Wednesday, October 1, 2008

McCain's 270?

The pro-Obama trend in recent polls, that I noted here, is continuing. There has been a definite, but not overwhelming, shift toward Obama, that is coincident with and, I think, caused by, the recent collapse of major financial institutions.

How difficult will it now be for McCain to overcome Obama's momentum, and win at least the 270 electoral votes that are necessary for a majority?

I list some by-state data below, and I want to make clear what I am, and am not, saying about these states. I am NOT predicting that McCain will win these states. What I'm saying is that, IF McCain is going to win, this is his most likely (least unlikely?) path toward 270 electoral votes.

This analysis is based on polls published, as of this morning, in Real Clear Politics.

Victory in the following states would give McCain an electoral college majority:

Alabama 9
Alaska 3
Arizona 10
Arkansas 6
Florida 27
Georgia 15
Idaho 4
Indiana 11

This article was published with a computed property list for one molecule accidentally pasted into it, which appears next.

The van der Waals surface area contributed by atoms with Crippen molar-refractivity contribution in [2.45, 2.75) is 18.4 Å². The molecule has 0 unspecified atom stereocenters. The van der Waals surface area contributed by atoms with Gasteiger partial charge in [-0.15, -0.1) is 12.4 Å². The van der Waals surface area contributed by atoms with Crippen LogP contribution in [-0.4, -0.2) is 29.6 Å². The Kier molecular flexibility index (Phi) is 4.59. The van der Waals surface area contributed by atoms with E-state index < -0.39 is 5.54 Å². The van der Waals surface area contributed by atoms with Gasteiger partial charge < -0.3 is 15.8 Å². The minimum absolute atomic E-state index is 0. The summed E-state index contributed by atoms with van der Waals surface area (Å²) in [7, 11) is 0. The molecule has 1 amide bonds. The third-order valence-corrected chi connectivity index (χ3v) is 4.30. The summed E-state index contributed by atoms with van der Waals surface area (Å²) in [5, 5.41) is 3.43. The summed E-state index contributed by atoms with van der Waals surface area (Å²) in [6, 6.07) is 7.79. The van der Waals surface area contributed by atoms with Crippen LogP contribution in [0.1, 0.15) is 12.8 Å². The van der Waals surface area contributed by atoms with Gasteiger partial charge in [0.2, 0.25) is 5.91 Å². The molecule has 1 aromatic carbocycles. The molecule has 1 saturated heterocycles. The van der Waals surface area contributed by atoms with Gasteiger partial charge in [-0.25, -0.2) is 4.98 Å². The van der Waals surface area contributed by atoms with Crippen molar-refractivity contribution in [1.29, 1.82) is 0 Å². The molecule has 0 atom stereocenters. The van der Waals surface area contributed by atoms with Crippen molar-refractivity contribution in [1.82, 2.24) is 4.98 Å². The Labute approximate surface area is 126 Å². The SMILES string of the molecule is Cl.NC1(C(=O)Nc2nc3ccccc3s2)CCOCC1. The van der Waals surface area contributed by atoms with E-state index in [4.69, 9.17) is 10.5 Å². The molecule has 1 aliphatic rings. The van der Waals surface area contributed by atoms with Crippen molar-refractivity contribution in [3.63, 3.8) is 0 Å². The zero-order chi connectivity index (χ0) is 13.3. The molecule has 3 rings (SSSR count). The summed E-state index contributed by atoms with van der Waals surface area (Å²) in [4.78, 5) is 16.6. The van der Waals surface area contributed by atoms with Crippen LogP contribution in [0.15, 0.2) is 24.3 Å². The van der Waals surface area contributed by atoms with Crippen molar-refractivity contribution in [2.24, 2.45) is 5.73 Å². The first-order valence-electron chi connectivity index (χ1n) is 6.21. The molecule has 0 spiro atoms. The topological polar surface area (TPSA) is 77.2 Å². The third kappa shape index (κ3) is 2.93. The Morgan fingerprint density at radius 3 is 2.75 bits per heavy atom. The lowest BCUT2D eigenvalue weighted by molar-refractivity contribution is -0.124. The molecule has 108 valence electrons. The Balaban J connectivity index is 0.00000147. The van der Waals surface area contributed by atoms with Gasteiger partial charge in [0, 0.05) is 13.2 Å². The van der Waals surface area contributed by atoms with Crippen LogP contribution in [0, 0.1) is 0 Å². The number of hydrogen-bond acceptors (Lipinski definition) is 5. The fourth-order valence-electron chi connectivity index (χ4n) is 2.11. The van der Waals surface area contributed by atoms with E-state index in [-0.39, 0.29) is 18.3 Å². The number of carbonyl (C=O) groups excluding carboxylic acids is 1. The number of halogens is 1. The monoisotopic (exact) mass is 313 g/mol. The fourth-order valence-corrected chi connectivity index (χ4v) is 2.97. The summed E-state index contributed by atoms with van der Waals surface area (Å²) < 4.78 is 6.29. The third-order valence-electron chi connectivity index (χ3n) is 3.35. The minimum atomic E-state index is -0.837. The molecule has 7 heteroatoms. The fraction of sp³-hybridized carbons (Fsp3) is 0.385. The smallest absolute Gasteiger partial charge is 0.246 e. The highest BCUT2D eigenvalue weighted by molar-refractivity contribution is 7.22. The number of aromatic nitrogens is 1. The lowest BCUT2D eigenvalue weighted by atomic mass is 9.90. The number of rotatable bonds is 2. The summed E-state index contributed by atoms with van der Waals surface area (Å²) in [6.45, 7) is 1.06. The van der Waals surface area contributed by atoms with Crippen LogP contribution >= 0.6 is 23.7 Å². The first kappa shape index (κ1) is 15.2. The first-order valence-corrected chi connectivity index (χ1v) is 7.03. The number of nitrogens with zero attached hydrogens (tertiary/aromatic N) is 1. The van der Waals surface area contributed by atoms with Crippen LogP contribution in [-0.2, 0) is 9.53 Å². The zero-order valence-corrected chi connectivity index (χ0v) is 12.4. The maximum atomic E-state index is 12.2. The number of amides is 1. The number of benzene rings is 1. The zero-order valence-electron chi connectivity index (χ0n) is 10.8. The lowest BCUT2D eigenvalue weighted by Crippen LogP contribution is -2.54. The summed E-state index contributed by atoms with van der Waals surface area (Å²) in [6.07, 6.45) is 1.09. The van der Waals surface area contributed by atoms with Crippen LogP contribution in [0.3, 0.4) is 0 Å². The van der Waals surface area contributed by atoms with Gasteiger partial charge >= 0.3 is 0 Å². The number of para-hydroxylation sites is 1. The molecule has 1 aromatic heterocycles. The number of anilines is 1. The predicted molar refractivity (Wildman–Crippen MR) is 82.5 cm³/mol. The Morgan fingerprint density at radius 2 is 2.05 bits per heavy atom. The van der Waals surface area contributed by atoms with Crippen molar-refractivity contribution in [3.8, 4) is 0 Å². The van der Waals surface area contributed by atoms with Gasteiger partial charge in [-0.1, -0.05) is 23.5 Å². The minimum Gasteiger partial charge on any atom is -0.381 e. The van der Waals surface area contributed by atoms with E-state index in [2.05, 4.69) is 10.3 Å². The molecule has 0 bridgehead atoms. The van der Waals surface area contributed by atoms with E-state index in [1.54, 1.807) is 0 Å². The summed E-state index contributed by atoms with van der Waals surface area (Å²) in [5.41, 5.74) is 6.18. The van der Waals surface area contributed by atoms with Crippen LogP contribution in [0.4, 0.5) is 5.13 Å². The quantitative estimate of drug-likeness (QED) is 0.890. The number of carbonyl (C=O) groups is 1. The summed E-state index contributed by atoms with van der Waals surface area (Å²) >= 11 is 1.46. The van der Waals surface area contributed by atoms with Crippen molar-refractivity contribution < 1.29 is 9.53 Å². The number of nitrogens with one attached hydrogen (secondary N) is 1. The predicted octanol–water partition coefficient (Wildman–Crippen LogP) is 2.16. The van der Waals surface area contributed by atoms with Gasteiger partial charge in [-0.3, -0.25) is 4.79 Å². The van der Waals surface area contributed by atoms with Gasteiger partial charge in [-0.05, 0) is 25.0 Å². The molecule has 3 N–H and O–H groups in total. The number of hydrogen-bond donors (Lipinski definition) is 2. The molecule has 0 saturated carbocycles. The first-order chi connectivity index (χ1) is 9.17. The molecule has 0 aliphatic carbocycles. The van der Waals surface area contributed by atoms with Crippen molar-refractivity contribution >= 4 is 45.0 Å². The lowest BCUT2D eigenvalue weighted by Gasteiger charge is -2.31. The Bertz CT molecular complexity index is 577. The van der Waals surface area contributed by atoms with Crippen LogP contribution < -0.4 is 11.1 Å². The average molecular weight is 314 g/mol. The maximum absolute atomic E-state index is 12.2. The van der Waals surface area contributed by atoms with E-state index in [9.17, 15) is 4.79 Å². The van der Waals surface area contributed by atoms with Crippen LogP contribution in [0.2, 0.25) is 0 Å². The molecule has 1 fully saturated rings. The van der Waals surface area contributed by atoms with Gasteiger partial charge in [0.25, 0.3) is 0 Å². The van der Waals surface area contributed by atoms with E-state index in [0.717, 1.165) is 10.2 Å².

Kansas 6
Kentucky 8
Louisiana 9
Minnesota 10
Mississippi 6
Missouri 11
Montana 3
Nebraska 5
Nevada 5
New Hampshire 4
North Carolina 15
North Dakota 3
Ohio 20
Oklahoma 7
South Carolina 8
South Dakota 3
Tennessee 11
Texas 34
Utah 5
Virginia 13
West Virginia 5
Wyoming 3
Total 279

That scenario requires McCain to carry six states in which he currently trails in the polls: Florida, Minnesota, New Hampshire, North Carolina, Ohio and Virginia. However, he trails by only three percentage points or less in each of those states. So, while the polls currently show a definite advantage for Obama, it is by no means over.

On the other hand, if Obama wins in every state in which he currently leads in the polls, he will end up with 348 electoral votes. That is within spitting distance of Bill Clinton's totals of 370 and 379 in 1992 and 1996 respectively. And the electoral vote map would be similar to those of Clinton's 1992 and 1996 victories.

The wild card is McCain's recent tendency to try to pull rabbits out of his hat. When Obama has seemed to gain momentum, McCain has pulled surprises such as choosing Sarah Palin as his running mate, and then declaring a suspension of his campaign as the financial crisis intensified.

McCain does not seem content to go gentle into that good night as, I would argue, other trailing candidates such as Michael Dukakis and Bob Dole did in past elections. During the next five weeks, there might be more attempts on McCain's part to shake up Obama's seeming momentum toward victory.

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